Thursday, March 25, 2010

Jakusho Kwong-roshi on Chögyam Trungpa


Download a PFD file of this essay.

A dharma heir of Shunryu Suzuki-roshi, Jakusho Kwong-roshi, who once went by the name Bill Kwong, founded Sonoma Mountain Zen Center in 1973. Along the way, this founding required considerable tenacity and courage, it occurred through a stream of accidents, challenges, a bout with testicular cancer and, no doubt, the obdurate blessings of Dogen and the other Soto Zen forerunners. Kwong-roshi’s wife Shinko (who once went by the name Laura) has also been an essential part of this founding, a project done often on pennies, a large organic garden and a hard-working though joyful discipline. Roshi and Shinko raised a family of four boys in a house adjacent to the Zen Center.  Equally impressive, they have simply stayed put, running the Zen Center decade after decade with a handful of residents, keeping the kitchen stocked, the garden growing, the library open and, of course, practicing in the zendo, beginning each day with 5:00 A.M. service and zazen.

It is well known that  Zen includes this kind of hard work. Giving attention to our mundane and necessary tasks of daily life (with humor!) is an expression of love, an invoking of drala, as well as the way of Dogen, the founder of Soto Zen, who outlined rules not only for the zendo but for the bath house and kitchen. The fulfillment of Dogen’s transcendent common-sense advice can be seen at Sonoma Mountain even when all the machinery is idle. If the kitchen is empty that also means it is clean, since dishes  are never left to be washed the next day, and every meal-taker - including Roshi and Shinko - together wash, dry and put away what was used until every bowl is stacked, every drain board spotless. 

In this ten-minute video, Roshi talks with great feeling about Chögyam Trungpa Rinpoche, citing in particular Trungpa’s “support.” Those of us who were fortunate enough to meet Chögyam Trungpa knew that support. On the one hand, Trungpa was so unwilling (unable!) to give validation to our faltering, blustering and embarrassed grasping at a self that in meeting him one often felt one was talking to a cave.  On the other hand, a three-sentence conversation with Chögyam Trungpa could become a provision for the rest of one’s life. In that moment you knew he knew you, trusted you, believed in you (even though you might not).  This is the kind of support Berthold Brecht wrote of in his poem about the “good people”:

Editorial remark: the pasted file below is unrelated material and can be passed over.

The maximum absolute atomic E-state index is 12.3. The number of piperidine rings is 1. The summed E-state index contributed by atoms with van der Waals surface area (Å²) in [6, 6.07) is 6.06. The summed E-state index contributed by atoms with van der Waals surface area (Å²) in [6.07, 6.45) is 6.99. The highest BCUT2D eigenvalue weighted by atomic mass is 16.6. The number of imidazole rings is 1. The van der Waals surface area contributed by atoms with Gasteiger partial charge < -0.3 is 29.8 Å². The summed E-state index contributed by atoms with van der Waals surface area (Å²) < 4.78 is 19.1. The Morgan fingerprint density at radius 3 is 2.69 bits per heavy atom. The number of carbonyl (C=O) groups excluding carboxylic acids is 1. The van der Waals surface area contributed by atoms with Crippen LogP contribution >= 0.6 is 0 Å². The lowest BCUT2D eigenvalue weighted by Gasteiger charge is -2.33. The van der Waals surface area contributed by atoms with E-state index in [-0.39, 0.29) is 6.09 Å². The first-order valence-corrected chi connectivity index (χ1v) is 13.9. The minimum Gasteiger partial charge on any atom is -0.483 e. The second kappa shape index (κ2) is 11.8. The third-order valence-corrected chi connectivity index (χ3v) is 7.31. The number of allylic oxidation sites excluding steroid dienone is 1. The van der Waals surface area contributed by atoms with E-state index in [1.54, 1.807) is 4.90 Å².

All their solutions still contain problems.
At dangerous moments on sinking ships
Suddenly we see their eyes full on us.
Though they do not entirely approve of us as we are
They are in agreement with us none the less.
Kwong-roshi is fond of citing the path of the Zen master, “One continuous mistake” (another form of solutions still containing problems). Kwong-roshi was perhaps offered a larger life-boat than the rest of us; after all, he was chosen to be a dharma-heir - that is a privilege and a motivator! Suzuki-roshi must have seen in Bill Kwong someone who wasn’t interested in wasting his life. So he tossed him that life boat-mill stone. Chögyam Trungpa appeared many times in Kwong-roshi’s life to tell him, so to speak, “You can carry it, you can float.” At seventy-two, Kwong-roshi is someone to meet if you would like to see this kind of genuineness, humor and courage at work.
Kitchen at SMZC

Kunga Dawa on meeting Chögyam Trungpa

Kunga Dawa, or Richard Arthure at the time, met Chögyam Trungpa Rinpoche in 1966. Kunga was married, pursuing a career as an actor and had just been introduced to his first experience with LSD. In this twenty-one minute video, Kunga described the intricate, accidental and uncanny path of search and discovery that ultimately led him to Chögyam Trunpa . At that time, Chögyam Trungpa was a relatively anonymous young Tibetan studying at Oxford and living in a basement apartment with two of his compatriots. As Kunga relates, atlhough essentially penniless, Chögyam Trungpa  nevertheless felt he would soon be "founding a meditation center." 

In the journey from hallucinogenic drug,  to reading Allen Watts or the Tibetan Book of the Dead and to seeking out a guru, this story is both a document of the spiritual search, circa 1960s, and the  meeting of mind between teacher and student. Now living in Boulder, Colorado, Kunga remains a dedicated practitioner of meditation and of the Buddhist path he was introduced to forty-four years ago. Kunga's daily practice is one of remembering, moment to moment and as much as he can, Chögyam Trungpa - which is the same nowness-memory as recognizing ones nature of mind, ones suchness, our essential and unchanging awake.
Photo collage by William Karnet